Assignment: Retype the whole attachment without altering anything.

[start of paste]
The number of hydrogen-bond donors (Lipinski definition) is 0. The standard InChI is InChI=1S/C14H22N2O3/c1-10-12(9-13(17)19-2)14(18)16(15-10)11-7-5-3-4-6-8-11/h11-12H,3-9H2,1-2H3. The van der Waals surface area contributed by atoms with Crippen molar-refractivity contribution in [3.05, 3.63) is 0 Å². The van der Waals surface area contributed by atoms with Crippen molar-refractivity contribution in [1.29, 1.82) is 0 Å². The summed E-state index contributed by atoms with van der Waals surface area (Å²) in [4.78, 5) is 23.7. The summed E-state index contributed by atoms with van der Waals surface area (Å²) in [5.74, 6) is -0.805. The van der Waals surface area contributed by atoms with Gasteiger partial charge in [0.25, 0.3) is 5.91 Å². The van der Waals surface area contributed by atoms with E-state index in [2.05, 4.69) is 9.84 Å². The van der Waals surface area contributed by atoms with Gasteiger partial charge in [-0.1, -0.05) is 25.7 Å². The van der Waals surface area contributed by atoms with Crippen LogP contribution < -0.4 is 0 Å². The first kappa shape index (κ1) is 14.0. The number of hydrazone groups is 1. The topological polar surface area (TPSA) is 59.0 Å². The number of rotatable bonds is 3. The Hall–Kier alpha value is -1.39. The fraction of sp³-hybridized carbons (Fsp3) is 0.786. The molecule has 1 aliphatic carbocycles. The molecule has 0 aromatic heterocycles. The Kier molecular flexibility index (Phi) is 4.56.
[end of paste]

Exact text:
The number of hydrogen-bond donors (Lipinski definition) is 0. The standard InChI is InChI=1S/C14H22N2O3/c1-10-12(9-13(17)19-2)14(18)16(15-10)11-7-5-3-4-6-8-11/h11-12H,3-9H2,1-2H3. The van der Waals surface area contributed by atoms with Crippen molar-refractivity contribution in [3.05, 3.63) is 0 Å². The van der Waals surface area contributed by atoms with Crippen molar-refractivity contribution in [1.29, 1.82) is 0 Å². The summed E-state index contributed by atoms with van der Waals surface area (Å²) in [4.78, 5) is 23.7. The summed E-state index contributed by atoms with van der Waals surface area (Å²) in [5.74, 6) is -0.805. The van der Waals surface area contributed by atoms with Gasteiger partial charge in [0.25, 0.3) is 5.91 Å². The van der Waals surface area contributed by atoms with E-state index in [2.05, 4.69) is 9.84 Å². The van der Waals surface area contributed by atoms with Gasteiger partial charge in [-0.1, -0.05) is 25.7 Å². The van der Waals surface area contributed by atoms with Crippen LogP contribution < -0.4 is 0 Å². The first kappa shape index (κ1) is 14.0. The number of hydrazone groups is 1. The topological polar surface area (TPSA) is 59.0 Å². The number of rotatable bonds is 3. The Hall–Kier alpha value is -1.39. The fraction of sp³-hybridized carbons (Fsp3) is 0.786. The molecule has 1 aliphatic carbocycles. The molecule has 0 aromatic heterocycles. The Kier molecular flexibility index (Phi) is 4.56.